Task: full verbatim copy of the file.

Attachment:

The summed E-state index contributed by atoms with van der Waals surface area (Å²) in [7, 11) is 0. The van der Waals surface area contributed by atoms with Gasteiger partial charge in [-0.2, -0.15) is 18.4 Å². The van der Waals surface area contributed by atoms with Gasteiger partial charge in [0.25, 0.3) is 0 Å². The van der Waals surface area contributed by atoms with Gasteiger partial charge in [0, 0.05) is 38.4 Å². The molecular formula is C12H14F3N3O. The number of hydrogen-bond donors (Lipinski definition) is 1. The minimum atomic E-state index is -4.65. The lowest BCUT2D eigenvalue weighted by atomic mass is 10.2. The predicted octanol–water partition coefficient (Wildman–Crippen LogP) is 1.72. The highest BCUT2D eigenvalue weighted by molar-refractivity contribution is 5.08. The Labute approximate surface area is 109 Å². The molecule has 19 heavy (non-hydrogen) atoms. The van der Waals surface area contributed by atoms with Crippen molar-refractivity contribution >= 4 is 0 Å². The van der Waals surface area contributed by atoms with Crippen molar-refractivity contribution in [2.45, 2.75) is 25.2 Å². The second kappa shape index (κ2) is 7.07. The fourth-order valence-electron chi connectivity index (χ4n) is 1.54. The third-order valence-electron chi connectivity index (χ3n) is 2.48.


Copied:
The summed E-state index contributed by atoms with van der Waals surface area (Å²) in [7, 11) is 0. The van der Waals surface area contributed by atoms with Gasteiger partial charge in [-0.2, -0.15) is 18.4 Å². The van der Waals surface area contributed by atoms with Gasteiger partial charge in [0.25, 0.3) is 0 Å². The van der Waals surface area contributed by atoms with Gasteiger partial charge in [0, 0.05) is 38.4 Å². The molecular formula is C12H14F3N3O. The number of hydrogen-bond donors (Lipinski definition) is 1. The minimum atomic E-state index is -4.65. The lowest BCUT2D eigenvalue weighted by atomic mass is 10.2. The predicted octanol–water partition coefficient (Wildman–Crippen LogP) is 1.72. The highest BCUT2D eigenvalue weighted by molar-refractivity contribution is 5.08. The Labute approximate surface area is 109 Å². The molecule has 19 heavy (non-hydrogen) atoms. The van der Waals surface area contributed by atoms with Crippen molar-refractivity contribution >= 4 is 0 Å². The van der Waals surface area contributed by atoms with Crippen molar-refractivity contribution in [2.45, 2.75) is 25.2 Å². The second kappa shape index (κ2) is 7.07. The fourth-order valence-electron chi connectivity index (χ4n) is 1.54. The third-order valence-electron chi connectivity index (χ3n) is 2.48.